• As always, make sure somebody back at home knows where you are traveling, and when you are expected to return.

Out on the trail:

  • Practice fire safety at all times, but especially when conditions are ripe for wildfire:
    • Carry a fire extinguisher and a shovel. Keep campfires small and low-impact, or forego them altogether if it’s especially dry.
    • Completely douse all campfires until they are cold to the touch.
    • Don’t park the truck in tall grass where hot exhaust or engine parts can cause combustion.
    • Don’t smoke.
    • Keep flammables, especially gasoline in jerry cans, as safe and secure as possible.
  • Be continually aware of your surroundings and weather conditions in fire-prone terrain.
  • Should you meet them out on the trail, share information with your fellow overland travelers and public agency personnel.

If you find yourself threatened by a wildfire:

  • Leave as quickly and safely as you possibly can (you planned for that contingency, remember?) - distance is your best measure of safety.
  • Don’t attempt to fight or contain any fire larger than a campfire.
  • Wildfire can move unpredictably and with greater violence and speed than seems possible - it can even create its own weather and leap great distances in a matter of minutes. However, there are some general rules that you can observe: Fire prefers to move uphill, and with the wind. Move downhill and away from ridgetops where fires can crown (move quickly up tall timber) and jump. Avoid steep and narrow canyons where fire can spread very fast and multi-directionally.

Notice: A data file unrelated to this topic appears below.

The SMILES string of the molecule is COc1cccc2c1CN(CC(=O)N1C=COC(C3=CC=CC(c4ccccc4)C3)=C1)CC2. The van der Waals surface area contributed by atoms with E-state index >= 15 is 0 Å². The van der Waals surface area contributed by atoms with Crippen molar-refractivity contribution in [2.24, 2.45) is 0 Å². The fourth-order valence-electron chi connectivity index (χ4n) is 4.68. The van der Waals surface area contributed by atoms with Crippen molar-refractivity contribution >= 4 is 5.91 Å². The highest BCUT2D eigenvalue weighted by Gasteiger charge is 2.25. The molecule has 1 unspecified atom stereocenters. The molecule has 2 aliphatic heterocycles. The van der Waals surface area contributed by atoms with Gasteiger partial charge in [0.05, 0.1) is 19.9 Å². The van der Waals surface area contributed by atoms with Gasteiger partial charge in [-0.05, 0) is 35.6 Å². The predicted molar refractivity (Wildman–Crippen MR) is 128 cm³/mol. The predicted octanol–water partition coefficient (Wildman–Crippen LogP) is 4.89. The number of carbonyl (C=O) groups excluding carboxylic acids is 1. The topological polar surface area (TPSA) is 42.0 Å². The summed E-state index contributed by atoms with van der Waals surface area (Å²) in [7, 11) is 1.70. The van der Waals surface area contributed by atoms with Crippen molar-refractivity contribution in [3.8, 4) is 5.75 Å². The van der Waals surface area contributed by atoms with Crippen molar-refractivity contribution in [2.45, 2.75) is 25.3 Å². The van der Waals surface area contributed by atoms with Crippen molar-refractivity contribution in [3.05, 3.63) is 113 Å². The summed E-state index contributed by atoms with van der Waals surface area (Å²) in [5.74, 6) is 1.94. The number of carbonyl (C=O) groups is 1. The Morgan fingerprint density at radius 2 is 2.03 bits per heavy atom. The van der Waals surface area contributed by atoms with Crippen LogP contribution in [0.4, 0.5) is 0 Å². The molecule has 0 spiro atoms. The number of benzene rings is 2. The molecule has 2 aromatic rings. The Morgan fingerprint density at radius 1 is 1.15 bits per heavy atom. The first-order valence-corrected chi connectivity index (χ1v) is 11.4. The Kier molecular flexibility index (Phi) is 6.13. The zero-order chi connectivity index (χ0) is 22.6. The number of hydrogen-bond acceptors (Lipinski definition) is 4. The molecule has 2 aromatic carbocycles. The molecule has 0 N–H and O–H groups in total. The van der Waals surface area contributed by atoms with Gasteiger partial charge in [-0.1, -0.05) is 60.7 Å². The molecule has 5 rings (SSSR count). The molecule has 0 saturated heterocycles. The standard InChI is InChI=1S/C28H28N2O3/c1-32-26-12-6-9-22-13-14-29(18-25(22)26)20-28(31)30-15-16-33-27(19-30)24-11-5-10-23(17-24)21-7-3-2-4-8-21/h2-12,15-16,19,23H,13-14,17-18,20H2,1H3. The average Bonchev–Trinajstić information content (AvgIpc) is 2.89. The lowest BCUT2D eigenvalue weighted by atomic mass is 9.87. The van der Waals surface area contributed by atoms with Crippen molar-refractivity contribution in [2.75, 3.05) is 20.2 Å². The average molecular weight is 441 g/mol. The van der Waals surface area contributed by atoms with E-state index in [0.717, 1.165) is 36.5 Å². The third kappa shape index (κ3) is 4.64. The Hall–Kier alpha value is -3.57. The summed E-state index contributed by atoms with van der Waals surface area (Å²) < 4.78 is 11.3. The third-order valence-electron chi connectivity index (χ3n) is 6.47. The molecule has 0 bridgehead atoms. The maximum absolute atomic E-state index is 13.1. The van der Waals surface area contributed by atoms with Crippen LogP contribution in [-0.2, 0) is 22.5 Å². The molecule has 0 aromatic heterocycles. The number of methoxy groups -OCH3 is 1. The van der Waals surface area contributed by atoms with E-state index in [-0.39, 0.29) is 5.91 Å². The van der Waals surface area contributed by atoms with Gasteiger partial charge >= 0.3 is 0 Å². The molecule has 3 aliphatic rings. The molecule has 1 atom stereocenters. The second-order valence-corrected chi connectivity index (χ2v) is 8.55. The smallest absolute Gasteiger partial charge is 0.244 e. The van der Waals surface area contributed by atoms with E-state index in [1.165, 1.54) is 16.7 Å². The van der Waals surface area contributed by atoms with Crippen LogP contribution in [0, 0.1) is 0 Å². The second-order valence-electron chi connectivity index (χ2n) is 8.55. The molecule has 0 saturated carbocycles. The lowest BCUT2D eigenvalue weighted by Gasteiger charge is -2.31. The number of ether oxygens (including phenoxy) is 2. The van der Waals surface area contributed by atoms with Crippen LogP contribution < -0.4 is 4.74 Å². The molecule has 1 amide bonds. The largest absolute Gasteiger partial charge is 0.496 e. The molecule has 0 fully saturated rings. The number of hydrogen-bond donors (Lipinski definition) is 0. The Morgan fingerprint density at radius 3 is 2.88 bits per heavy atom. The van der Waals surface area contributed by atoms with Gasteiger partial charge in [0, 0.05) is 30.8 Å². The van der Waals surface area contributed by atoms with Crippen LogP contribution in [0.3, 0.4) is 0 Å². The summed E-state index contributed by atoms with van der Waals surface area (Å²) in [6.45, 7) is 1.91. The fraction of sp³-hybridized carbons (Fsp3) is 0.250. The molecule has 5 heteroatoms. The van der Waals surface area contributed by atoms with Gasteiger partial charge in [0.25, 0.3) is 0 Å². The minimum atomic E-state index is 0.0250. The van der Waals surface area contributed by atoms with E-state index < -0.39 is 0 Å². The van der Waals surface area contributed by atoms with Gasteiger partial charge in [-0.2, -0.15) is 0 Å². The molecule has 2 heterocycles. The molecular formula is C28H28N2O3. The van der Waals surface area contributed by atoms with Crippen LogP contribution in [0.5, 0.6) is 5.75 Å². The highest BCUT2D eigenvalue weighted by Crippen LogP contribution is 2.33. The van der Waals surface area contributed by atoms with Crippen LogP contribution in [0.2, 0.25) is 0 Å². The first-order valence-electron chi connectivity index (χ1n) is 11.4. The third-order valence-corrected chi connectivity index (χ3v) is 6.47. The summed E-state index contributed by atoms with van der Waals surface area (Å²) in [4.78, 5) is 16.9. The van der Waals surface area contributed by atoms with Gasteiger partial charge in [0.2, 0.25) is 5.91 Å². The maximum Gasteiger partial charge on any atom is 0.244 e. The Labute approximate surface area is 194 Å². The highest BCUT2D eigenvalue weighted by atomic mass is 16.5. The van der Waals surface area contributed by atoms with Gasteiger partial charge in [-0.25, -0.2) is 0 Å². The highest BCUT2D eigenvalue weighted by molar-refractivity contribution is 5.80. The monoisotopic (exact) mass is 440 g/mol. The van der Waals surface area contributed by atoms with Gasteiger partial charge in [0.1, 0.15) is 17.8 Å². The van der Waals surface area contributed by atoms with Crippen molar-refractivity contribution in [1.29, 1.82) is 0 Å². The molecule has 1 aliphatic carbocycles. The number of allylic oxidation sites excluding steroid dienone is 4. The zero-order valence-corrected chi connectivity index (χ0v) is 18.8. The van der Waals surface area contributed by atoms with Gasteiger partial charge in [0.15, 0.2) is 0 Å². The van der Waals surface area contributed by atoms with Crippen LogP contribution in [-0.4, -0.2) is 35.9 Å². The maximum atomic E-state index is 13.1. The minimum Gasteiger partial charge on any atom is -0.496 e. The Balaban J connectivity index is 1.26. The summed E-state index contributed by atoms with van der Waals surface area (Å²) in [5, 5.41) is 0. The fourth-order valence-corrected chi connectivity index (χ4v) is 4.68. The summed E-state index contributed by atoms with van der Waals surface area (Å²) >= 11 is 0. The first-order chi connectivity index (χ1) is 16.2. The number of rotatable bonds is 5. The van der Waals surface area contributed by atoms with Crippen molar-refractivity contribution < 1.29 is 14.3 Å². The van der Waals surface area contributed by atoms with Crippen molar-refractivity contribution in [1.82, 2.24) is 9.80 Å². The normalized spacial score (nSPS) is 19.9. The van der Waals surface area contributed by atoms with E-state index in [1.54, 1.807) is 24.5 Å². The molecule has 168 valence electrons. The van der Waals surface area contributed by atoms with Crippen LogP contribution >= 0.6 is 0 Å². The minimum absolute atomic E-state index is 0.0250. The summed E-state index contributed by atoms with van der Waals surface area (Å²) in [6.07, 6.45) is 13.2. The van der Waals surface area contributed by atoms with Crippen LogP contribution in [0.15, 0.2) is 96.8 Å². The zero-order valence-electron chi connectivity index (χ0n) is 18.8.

• Be aware of firefighting personnel and vehicles on the roads - make way for them and follow any and all instructions they may have.
  • If you find that you are well and truly trapped by a swiftly advancing fire, there is little you can do. Abandon gear, get away from vehicles and flammable liquids, find a body of water if you can, and lay as low as possible, preferably in water or a road ditch where there is very little fuel to burn. Previously burned areas can offer some protection, but may also harbor spot fires that can be dangerous. A wet cloth for your mouth and nose might provide some relief from smoke inhalation.
  • Wildland firefighters carry fire shelters - an expensive piece of kit, and every individual in your party needs one; but they are very effective, even if they do look like shiny space coffins.


Fire shelter

Fire shelter - Anchor Industries

In general, the likelihood of being hopelessly trapped by a wildfire is very low, especially if you plan ahead and have good situational awareness. It’s a worst case scenario.

But, as overlanders, we plan for all kinds of disasters - flat tires, police demanding outrageous bribes at border crossings, deep sand, breakdowns - wildfire is one more objective risk that can be mitigated with the right amount of preparation and a little forethought.

How do you practice fire safety in the backcountry?

Lead photo Julie Edwards